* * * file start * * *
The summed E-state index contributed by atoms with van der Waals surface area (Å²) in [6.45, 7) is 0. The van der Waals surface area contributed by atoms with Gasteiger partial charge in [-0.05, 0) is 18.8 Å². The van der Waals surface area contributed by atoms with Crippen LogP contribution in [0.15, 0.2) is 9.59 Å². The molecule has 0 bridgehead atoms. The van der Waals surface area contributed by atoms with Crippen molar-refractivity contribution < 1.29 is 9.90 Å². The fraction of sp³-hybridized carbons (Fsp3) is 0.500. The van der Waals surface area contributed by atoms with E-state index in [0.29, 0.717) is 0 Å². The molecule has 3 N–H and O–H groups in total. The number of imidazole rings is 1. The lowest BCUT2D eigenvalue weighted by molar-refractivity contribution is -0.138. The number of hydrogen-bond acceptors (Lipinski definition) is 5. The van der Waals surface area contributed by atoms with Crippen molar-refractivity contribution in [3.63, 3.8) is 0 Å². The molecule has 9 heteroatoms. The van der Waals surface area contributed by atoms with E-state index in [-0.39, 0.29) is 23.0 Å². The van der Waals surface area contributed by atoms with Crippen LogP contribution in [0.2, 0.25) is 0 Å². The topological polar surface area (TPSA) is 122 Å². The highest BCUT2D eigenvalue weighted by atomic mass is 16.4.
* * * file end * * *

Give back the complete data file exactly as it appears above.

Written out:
The summed E-state index contributed by atoms with van der Waals surface area (Å²) in [6.45, 7) is 0. The van der Waals surface area contributed by atoms with Gasteiger partial charge in [-0.05, 0) is 18.8 Å². The van der Waals surface area contributed by atoms with Crippen LogP contribution in [0.15, 0.2) is 9.59 Å². The molecule has 0 bridgehead atoms. The van der Waals surface area contributed by atoms with Crippen molar-refractivity contribution < 1.29 is 9.90 Å². The fraction of sp³-hybridized carbons (Fsp3) is 0.500. The van der Waals surface area contributed by atoms with E-state index in [0.29, 0.717) is 0 Å². The molecule has 3 N–H and O–H groups in total. The number of imidazole rings is 1. The lowest BCUT2D eigenvalue weighted by molar-refractivity contribution is -0.138. The number of hydrogen-bond acceptors (Lipinski definition) is 5. The van der Waals surface area contributed by atoms with Crippen molar-refractivity contribution in [3.63, 3.8) is 0 Å². The molecule has 9 heteroatoms. The van der Waals surface area contributed by atoms with E-state index in [-0.39, 0.29) is 23.0 Å². The van der Waals surface area contributed by atoms with Crippen LogP contribution in [0.2, 0.25) is 0 Å². The topological polar surface area (TPSA) is 122 Å². The highest BCUT2D eigenvalue weighted by atomic mass is 16.4.